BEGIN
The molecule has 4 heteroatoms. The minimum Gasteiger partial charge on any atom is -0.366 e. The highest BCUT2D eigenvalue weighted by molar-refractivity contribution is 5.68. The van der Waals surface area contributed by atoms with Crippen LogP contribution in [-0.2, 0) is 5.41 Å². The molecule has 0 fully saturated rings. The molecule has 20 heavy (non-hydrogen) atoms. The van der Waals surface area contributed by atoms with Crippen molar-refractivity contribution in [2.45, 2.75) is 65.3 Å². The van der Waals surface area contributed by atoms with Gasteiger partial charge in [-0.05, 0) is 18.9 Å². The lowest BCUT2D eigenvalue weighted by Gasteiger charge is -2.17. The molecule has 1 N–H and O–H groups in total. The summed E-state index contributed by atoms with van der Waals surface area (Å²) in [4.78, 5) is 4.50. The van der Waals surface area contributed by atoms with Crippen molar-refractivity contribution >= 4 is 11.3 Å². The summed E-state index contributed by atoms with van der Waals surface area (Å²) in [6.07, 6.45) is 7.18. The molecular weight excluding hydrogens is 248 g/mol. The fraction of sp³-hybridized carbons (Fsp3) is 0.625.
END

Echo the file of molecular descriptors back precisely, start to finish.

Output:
The molecule has 4 heteroatoms. The minimum Gasteiger partial charge on any atom is -0.366 e. The highest BCUT2D eigenvalue weighted by molar-refractivity contribution is 5.68. The van der Waals surface area contributed by atoms with Crippen LogP contribution in [-0.2, 0) is 5.41 Å². The molecule has 0 fully saturated rings. The molecule has 20 heavy (non-hydrogen) atoms. The van der Waals surface area contributed by atoms with Crippen molar-refractivity contribution in [2.45, 2.75) is 65.3 Å². The van der Waals surface area contributed by atoms with Gasteiger partial charge in [-0.05, 0) is 18.9 Å². The lowest BCUT2D eigenvalue weighted by Gasteiger charge is -2.17. The molecule has 1 N–H and O–H groups in total. The summed E-state index contributed by atoms with van der Waals surface area (Å²) in [4.78, 5) is 4.50. The van der Waals surface area contributed by atoms with Crippen molar-refractivity contribution >= 4 is 11.3 Å². The summed E-state index contributed by atoms with van der Waals surface area (Å²) in [6.07, 6.45) is 7.18. The molecular weight excluding hydrogens is 248 g/mol. The fraction of sp³-hybridized carbons (Fsp3) is 0.625.